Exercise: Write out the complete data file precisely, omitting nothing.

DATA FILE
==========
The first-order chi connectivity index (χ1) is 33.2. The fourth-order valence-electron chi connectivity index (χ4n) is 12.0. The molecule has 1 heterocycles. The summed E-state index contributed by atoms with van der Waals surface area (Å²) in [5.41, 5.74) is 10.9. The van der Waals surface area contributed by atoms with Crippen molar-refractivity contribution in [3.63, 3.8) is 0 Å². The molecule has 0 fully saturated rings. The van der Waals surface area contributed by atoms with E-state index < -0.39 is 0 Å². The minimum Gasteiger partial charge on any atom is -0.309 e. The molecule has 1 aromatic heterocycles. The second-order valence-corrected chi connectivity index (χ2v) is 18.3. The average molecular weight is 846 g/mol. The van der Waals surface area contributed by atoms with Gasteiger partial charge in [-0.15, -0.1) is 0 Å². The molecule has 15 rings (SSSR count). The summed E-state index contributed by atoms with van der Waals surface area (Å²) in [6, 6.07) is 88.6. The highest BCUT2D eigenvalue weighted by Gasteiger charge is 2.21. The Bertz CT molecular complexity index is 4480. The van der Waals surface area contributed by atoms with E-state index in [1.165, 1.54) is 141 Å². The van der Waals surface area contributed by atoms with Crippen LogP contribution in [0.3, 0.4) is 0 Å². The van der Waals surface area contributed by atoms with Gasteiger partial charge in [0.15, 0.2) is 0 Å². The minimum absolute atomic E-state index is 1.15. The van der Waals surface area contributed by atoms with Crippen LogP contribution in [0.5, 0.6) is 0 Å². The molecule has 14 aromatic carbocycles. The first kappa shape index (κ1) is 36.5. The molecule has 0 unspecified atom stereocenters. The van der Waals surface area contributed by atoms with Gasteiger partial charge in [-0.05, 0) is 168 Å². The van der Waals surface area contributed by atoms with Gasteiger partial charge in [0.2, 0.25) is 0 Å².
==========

The first-order chi connectivity index (χ1) is 33.2. The fourth-order valence-electron chi connectivity index (χ4n) is 12.0. The molecule has 1 heterocycles. The summed E-state index contributed by atoms with van der Waals surface area (Å²) in [5.41, 5.74) is 10.9. The van der Waals surface area contributed by atoms with Crippen molar-refractivity contribution in [3.63, 3.8) is 0 Å². The molecule has 0 fully saturated rings. The van der Waals surface area contributed by atoms with E-state index < -0.39 is 0 Å². The minimum Gasteiger partial charge on any atom is -0.309 e. The molecule has 1 aromatic heterocycles. The second-order valence-corrected chi connectivity index (χ2v) is 18.3. The average molecular weight is 846 g/mol. The van der Waals surface area contributed by atoms with Gasteiger partial charge in [-0.15, -0.1) is 0 Å². The molecule has 15 rings (SSSR count). The summed E-state index contributed by atoms with van der Waals surface area (Å²) in [6, 6.07) is 88.6. The highest BCUT2D eigenvalue weighted by Gasteiger charge is 2.21. The Bertz CT molecular complexity index is 4480. The van der Waals surface area contributed by atoms with E-state index in [1.165, 1.54) is 141 Å². The van der Waals surface area contributed by atoms with Crippen LogP contribution in [0.3, 0.4) is 0 Å². The van der Waals surface area contributed by atoms with Gasteiger partial charge in [0.15, 0.2) is 0 Å². The minimum absolute atomic E-state index is 1.15. The van der Waals surface area contributed by atoms with Crippen LogP contribution in [0.5, 0.6) is 0 Å². The molecule has 14 aromatic carbocycles. The first kappa shape index (κ1) is 36.5. The molecule has 0 unspecified atom stereocenters. The van der Waals surface area contributed by atoms with Gasteiger partial charge in [-0.05, 0) is 168 Å². The van der Waals surface area contributed by atoms with Gasteiger partial charge in [0.2, 0.25) is 0 Å².